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The tracked ending of "Ants!" in Crystal Skull


Pelzter
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The album version seemed to perfectly match the image in the film of Indy picking up the hat, and this edit is now actually the only thing which irritates me about the score in the movie, especially since it is one of if not the best Indy March statement on the album. The film version, tracked in from earlier, is far too slow and does not match the images at all.

Anyone know why this was done? And don't just say "Because Lucas and Burtt are dumb-asses," something a little more constructive.

PS: And would there be a way to, using some audio software, to reinstate this snippet into the films 5.1 soundtrack?

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Obviously, they (probably Spielberg) wanted a more forceful statement of the theme, and since the recording sessions were over they had to use a pre-existing bit of music.

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In that case, it's ironic, since the piece they used are significantly LESS forceful than the original cue.

That's your opinion. Although I would have preferred the original cue, the one used seems very nostalgic to me and many others, I'm sure.

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The jarring nature of tracked music serves to grab the audience's attention, thereby emphasizing the on-screen action. It's a brilliant gesture that should be used more often.

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I saw the movie without listening to the soundtrack first, and when it got to that part, I was thinking it sounded wrong. It is the worst at the end of that Indy statement when we cut back to the action. Totally wrong mood.

And isn't it just a little sad, that no composer in the world is trusted by their director on those little differences of opinion?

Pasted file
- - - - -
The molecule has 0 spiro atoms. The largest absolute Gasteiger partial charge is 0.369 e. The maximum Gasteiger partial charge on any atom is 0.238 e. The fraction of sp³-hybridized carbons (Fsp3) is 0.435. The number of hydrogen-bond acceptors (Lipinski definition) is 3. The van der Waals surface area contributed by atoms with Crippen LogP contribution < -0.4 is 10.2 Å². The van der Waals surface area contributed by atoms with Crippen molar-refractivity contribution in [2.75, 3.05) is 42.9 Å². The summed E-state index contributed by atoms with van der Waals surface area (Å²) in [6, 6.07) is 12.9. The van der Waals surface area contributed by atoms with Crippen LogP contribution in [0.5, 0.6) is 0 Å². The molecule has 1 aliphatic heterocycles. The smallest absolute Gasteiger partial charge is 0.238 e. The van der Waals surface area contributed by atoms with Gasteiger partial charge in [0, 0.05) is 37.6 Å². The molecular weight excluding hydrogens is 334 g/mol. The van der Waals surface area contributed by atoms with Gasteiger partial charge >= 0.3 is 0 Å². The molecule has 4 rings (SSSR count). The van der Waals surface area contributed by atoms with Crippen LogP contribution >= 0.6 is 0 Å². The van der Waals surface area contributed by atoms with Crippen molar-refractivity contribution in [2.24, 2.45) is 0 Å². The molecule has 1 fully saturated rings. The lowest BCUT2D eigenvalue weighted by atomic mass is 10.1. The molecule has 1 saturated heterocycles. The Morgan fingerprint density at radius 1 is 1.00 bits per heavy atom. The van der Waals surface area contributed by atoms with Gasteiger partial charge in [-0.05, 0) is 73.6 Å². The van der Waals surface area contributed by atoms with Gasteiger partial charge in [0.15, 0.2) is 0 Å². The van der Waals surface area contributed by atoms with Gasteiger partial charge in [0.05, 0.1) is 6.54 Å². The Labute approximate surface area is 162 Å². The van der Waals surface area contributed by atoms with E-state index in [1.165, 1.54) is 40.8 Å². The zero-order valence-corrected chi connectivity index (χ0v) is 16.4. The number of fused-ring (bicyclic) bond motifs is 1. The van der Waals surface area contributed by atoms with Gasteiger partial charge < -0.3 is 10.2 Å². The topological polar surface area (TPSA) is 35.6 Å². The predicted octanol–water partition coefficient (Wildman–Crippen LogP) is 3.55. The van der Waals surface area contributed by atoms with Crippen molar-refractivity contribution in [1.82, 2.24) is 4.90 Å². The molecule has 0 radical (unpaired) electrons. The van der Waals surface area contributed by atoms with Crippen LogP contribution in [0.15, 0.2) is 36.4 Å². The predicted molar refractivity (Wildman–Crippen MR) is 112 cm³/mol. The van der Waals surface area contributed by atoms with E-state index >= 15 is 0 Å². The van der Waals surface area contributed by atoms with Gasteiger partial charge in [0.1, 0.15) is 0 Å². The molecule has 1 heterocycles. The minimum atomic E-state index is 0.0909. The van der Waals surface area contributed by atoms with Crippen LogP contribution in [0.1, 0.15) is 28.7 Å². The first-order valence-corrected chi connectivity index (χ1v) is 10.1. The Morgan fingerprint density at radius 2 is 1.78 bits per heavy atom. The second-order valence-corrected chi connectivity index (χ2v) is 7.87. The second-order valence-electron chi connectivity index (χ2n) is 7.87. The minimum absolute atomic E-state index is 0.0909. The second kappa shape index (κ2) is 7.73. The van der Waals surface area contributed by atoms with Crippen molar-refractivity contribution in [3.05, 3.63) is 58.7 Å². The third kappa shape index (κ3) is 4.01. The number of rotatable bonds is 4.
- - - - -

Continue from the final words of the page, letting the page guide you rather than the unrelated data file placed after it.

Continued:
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And isn't it just a little sad, that no composer in the world is trusted by their director on those little differences of opinion?

Film is a collaborative process; unless you're the one calling all the shots, you have to expect to get your feet stepped on at some point.

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And isn't it just a little sad, that no composer in the world is trusted by their director on those little differences of opinion?

Film is a collaborative process; unless you're the one calling all the shots, you have to expect to get your feet stepped on at some point.

Understood, but what I mean is, after 100 years of film, it would only make sense that at least one director in history would defer to the composer when they were in doubt over something so small. After 100 years of developing film music and decades long careers, there are still no composers who are fully trusted by their directors. More specifically, you would think that John Williams, of all composers, the most successful film composer of all time, would be fully trusted to score a scene at this point.

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And isn't it just a little sad, that no composer in the world is trusted by their director on those little differences of opinion?

Film is a collaborative process; unless you're the one calling all the shots, you have to expect to get your feet stepped on at some point.

Understood, but what I mean is, after 100 years of film, it would only make sense that at least one director would defer to the composer when they were in doubt over something so small. After 100 years of film, there are still no composers who are fully trusted by their directors.